Want great photos of pets? This professional photographer shares his advice

ByDavid M. Conte

Jul 5, 2021

black and white dog

Courtesy of Vincent Lagrange

To take great photos of pets, you might think you need a fancy camera, a powerful lens, a battery of lights, and a bag full of treats. But Vincent Lagrange, a photographer specializing in animal portraits, says stillness is your most powerful tool.

“I make sure the setting and decor is calm with as few distractions as possible. Cut out all kinds of noise to create a calm atmosphere,” he told Daily Paws. “I also make sure I can protect myself with curtains if I really need them in order to get the right attention.”

Lagrange, originally from Belgium, is strongly influenced by fine art photography. And while he captured a few celebrities and majestic architectural forms in his day, his focus is now on pets and wildlife. “I used to photograph people and actors, but I felt a lot happier portraying animals and printing them in a size that makes humans feel small,” he says. “I like the idea of ​​transforming the world this way, animals get more attention than humanity today.”

He says one of the reasons he enjoys working with animals is that they don’t need makeup or a stylist, they’re just pure. He encourages pet parents to strive to capture other emotions with their pets that they don’t normally have.

Lagrange’s ongoing series, The Human Animal Project, was inspired by his beloved Belgian shorthair cat, Dwiezel. The project raises awareness of both wild and domestic animal causes. His Instagram feed is filled with animals in the studio, his travels, and his favorite pets at home: Ray, a Belgian griffon; Django, a Himalayan, and Polla, a saved Persian.

In his book 2021, Dogs: human animals, it’s easy to see why the stillness aspect works to create great looking photos of pets. His advice? Patience.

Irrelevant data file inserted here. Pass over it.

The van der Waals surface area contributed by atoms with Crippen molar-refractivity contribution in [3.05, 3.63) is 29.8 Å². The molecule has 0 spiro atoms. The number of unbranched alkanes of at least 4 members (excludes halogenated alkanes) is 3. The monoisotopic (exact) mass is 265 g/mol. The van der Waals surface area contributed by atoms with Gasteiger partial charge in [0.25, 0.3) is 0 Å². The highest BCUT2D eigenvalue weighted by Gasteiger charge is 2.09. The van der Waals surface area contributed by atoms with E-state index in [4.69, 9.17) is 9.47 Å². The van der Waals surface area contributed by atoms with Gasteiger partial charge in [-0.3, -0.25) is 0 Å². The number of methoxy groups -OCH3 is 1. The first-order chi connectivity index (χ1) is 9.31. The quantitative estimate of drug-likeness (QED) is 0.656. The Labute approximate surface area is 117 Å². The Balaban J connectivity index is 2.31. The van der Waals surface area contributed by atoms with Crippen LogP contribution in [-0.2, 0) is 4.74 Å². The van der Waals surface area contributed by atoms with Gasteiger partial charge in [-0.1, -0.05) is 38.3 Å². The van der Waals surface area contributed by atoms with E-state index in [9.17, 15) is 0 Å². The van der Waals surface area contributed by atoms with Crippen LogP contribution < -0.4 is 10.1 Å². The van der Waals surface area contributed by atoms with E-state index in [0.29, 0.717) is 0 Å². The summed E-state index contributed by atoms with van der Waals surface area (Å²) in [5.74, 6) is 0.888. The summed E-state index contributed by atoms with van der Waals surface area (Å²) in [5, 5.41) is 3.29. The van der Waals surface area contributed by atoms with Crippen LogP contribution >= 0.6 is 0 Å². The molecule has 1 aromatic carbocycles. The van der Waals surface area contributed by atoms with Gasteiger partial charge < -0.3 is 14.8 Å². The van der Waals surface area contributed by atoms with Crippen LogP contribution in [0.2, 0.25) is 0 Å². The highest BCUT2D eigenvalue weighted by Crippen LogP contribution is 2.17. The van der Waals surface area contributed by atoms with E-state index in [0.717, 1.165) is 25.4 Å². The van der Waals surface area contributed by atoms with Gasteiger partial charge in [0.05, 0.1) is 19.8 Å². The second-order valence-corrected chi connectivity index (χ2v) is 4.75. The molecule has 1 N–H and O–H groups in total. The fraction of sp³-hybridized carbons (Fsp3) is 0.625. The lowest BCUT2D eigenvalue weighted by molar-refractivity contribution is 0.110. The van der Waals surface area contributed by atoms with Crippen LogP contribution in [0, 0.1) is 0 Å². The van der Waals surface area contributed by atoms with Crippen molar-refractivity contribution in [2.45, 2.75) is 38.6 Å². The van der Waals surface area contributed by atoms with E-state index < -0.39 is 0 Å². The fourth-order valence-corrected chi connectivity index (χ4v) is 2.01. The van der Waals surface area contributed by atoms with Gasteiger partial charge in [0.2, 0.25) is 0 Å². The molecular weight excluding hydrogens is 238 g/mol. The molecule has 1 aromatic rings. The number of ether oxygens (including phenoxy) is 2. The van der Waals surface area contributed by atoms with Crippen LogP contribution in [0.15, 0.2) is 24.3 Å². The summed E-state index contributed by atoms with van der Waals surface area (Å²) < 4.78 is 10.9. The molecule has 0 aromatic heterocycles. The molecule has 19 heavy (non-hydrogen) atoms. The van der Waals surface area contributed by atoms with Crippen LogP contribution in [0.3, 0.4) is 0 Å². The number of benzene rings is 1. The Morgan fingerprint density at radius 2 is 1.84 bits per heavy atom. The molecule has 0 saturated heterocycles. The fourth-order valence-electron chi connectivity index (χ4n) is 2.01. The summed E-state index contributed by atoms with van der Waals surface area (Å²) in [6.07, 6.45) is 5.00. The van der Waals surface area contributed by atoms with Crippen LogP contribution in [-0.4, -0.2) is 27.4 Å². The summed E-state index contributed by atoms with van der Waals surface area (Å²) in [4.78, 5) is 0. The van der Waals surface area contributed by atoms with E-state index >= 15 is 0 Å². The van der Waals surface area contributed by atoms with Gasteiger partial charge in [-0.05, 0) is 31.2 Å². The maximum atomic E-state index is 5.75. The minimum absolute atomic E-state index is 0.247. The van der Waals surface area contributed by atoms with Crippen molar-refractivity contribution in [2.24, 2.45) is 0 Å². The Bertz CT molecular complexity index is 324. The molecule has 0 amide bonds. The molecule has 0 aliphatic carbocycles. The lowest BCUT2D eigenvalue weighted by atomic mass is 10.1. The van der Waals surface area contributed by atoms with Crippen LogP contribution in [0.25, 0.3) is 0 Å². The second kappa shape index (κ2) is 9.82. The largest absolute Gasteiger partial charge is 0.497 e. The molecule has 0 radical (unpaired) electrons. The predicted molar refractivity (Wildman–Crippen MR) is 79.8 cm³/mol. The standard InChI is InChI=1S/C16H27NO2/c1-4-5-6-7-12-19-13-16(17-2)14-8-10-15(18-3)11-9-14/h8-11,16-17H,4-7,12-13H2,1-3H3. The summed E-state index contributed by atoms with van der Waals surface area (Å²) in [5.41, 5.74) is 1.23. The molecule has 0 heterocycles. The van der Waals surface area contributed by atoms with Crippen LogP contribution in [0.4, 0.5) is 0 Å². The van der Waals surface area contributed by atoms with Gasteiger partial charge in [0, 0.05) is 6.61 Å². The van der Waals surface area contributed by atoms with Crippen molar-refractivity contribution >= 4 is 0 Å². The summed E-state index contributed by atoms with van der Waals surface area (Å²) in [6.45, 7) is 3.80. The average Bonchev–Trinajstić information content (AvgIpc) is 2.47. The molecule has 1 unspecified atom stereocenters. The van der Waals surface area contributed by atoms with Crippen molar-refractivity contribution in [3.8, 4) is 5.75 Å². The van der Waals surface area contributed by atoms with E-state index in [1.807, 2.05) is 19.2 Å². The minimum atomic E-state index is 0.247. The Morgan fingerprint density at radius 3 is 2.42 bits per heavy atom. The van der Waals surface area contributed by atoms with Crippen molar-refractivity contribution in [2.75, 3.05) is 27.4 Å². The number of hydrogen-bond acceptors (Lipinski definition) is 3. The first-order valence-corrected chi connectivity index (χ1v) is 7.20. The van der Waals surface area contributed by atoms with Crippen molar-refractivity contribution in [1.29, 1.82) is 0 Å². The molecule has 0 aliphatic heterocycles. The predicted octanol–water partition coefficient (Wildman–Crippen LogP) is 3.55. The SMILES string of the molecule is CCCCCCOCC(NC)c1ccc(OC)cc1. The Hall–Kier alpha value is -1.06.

“Patience is the key to this process, especially for me, as I determine my focus manually. Nothing in my process happens automatically, ”he says. “I like the form of a time-consuming profession – that’s also why you get great results. It’s kind of yoga for me.”

5 pro tips for taking great pet photos

1. Make your pet comfortable

Lagrange says that taking great animal photos starts with the relationship between you and the animal. “Their comfort is one of the most important things to be able to make a beautiful portrait. It is also the case with people: the chemistry between the model and the photographer has to be good.” If your pet is not in the mood, wait and try again another time. They always have a say in this process and might delight you with other aspects of their character when they’re ready.

RELATED: Want your cat to love you? Slow flashing towards them

2. Use soft lighting

Then use soft lighting, whether indoors or outdoors. “I recommend not to use a flash because it is unnatural to have a flash in the eye every time,” he says. “Therefore, I use a soft daylight lamp so that the tones are all very nice as well.” This one or maybe this one might be suitable and is not too expensive.

3. Hold the treats early

And it might surprise you, but Lagrange doesn’t use treats, at least never at first! “When it gets really tough, I start with the smells, the sounds, the wind and my own sound database.” It will bark, howl, and purr if necessary to get a more authentic reaction. He thinks giving food right away tires out and isn’t interested in shooting an animal, but he’s not shy about giving pieces of lightly grilled roast beef when it’s time to bring a model. harder to action!

RELATED: How to wag your dog’s tail with these specific words

4. Don’t worry about the equipment

As a professional, Lagrange uses Leica photographic equipment, but with these tips you will have just as much luck with your photos of pets using some of the phone camera options available now.

5. Have fun!

Most of all, just enjoy spending time with your precious pet in a fun and original way, letting the photoshoot go naturally. Lagrange says there’s no way to predict how long it will take to get the desired results. “It really depends. Sometimes it’s done in an hour, but sometimes I spend a whole day there. I don’t push the animals and make sure they’re still comfortable.”



Source link